You're Probably Not Washing Your Reusable Water Bottle Enough

iStock.com/Paulo Resende
iStock.com/Paulo Resende

Carrying a reusable water bottle is an economical and eco-friendly choice. By not lugging around one-time-use plastic bottles, you're reducing waste headed to landfills and saving money on water that flows freely from your tap. (Unless, of course, you own a home and have to pay the water bill.) Whether they're made of glass, have a filter, or come insulated, the bottles carry clear advantages over crates of packaged water.

As beneficial as these bottles are, they tend to lull consumers into a sense of false security. Since only water goes in them, there's a pervasive feeling that they don't need to be washed often. Some users may not even wash them at all. As Reader's Digest contributor Lisa Marie Conklin points out, that's not a good idea.

Conklin spoke with microbiologist Miryam Z. Wahrman, Ph.D., a professor of biology at William Paterson University, to get some insight on why washing reusable bottles should be a habit. For one thing, Wahrman notes, people sipping from the nozzle frequently have traces of food in their mouth that can migrate to the bottle and the remaining water inside. Any germs in or around your mouth can also find their way into the supply. The next time you drink—an hour or a day later—you're consuming that potentially unfriendly bacteria.

Those microbes can begin to proliferate in stagnant water, especially if it's left inside a hot car, in front of a sun-exposed window, or other places where a warm environment can contribute to their growth. Bottles can also pick up all the same germs transmitted by your hands during a typical day.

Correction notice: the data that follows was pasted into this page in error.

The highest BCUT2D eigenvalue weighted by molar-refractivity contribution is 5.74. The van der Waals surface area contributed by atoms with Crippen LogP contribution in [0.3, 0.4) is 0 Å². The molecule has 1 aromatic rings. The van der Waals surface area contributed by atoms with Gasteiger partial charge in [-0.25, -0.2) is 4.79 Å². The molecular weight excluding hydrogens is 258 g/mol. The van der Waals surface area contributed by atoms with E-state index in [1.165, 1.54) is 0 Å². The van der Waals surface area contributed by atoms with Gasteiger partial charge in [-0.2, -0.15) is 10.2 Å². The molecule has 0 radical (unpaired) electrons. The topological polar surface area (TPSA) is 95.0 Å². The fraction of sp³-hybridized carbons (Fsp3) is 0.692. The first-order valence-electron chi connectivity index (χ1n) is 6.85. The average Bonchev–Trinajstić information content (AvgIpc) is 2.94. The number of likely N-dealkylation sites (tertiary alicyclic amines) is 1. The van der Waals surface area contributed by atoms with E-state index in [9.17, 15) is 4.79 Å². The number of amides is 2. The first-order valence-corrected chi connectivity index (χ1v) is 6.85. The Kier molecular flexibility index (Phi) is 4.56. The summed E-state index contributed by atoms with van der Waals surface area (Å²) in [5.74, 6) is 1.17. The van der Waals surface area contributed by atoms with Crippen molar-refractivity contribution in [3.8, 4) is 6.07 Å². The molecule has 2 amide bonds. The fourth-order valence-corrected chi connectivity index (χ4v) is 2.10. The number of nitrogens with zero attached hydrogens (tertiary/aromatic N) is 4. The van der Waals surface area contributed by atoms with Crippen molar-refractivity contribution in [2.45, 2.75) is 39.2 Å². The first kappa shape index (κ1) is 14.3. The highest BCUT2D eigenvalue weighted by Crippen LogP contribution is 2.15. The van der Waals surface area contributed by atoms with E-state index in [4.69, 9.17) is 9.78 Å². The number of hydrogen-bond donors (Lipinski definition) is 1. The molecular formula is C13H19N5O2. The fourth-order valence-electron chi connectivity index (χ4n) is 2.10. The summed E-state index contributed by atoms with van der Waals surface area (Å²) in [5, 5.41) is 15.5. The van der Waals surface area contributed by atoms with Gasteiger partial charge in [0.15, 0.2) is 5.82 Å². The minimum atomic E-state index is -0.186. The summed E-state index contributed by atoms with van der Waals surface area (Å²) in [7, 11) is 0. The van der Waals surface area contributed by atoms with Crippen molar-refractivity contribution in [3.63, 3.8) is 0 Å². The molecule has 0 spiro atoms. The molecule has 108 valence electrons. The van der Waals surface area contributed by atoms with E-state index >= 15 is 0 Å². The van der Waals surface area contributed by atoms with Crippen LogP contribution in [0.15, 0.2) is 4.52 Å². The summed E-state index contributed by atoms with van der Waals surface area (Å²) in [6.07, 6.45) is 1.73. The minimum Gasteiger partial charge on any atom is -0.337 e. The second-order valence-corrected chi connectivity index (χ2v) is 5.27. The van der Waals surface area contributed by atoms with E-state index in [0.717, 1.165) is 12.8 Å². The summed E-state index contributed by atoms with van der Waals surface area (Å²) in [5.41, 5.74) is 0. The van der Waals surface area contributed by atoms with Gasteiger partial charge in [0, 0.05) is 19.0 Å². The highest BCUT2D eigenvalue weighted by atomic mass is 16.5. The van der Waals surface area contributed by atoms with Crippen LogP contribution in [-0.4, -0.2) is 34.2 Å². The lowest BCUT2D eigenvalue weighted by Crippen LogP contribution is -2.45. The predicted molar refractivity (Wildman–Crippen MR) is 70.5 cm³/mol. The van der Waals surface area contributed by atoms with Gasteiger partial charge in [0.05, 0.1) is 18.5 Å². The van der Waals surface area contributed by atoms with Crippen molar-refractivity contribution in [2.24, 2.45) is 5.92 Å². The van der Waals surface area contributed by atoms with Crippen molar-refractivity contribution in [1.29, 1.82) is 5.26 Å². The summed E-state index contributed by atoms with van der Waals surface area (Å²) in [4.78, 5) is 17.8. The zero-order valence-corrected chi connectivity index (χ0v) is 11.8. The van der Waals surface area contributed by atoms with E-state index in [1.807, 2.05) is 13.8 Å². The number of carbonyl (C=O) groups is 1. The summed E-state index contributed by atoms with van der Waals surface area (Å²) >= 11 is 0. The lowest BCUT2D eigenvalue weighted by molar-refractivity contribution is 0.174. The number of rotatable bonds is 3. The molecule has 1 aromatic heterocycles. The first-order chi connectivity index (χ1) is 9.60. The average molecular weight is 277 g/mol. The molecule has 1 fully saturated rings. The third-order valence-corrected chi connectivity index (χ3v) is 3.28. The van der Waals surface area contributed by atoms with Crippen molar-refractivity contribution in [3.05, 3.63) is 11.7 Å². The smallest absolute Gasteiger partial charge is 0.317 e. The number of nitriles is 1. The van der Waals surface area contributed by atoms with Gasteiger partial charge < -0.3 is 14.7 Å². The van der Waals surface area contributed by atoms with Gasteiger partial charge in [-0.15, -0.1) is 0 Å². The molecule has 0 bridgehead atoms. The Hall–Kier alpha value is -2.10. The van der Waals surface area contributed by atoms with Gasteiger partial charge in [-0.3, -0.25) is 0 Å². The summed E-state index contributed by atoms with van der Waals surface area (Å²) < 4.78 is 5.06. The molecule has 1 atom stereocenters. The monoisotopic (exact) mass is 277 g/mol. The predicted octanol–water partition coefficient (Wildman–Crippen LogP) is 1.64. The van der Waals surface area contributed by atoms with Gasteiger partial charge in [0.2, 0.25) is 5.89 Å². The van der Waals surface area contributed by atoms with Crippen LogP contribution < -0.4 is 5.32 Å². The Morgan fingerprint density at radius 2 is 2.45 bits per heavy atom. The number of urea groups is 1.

To avoid contamination, it's best to wash your bottle daily with soap and water. Michigan State University advises filling the bottle with water and dish soap and letting it soak for several minutes. It's also a good idea to empty the bottle if you're not going to be using it for extended periods.

[h/t Reader's Digest]

Veterans Can Now Access Their Health Records Through Apple’s Health App

SeventyFour/iStock via Getty Images
SeventyFour/iStock via Getty Images

Apple’s iOS Health app is great for more than just checking how many steps you took during a lengthy walk in the park—it also stores health records from Johns Hopkins, Quest Diagnostics, Allscripts, and more than 400 other healthcare organizations.

Now, Fortune reports that the U.S. Department of Veterans Affairs (VA) has joined that list, making it easier than ever for military veterans who receive healthcare through the Veterans Health Administration to access all of their health records, including medications, immunizations, lab results, and other information. In the press release, Apple explains that the app will automatically update the records, so all veterans need to do is log into their providers’s patient portals through the Health app for a “single, integrated snapshot of their health profile whenever they want, quickly, and privately.”

apple VA health app screenshot
Apple

Though the official announcement coincides nicely with Veterans Day on Monday, the change itself has been in the works for several months—the VA released the new feature to certain patients over the summer.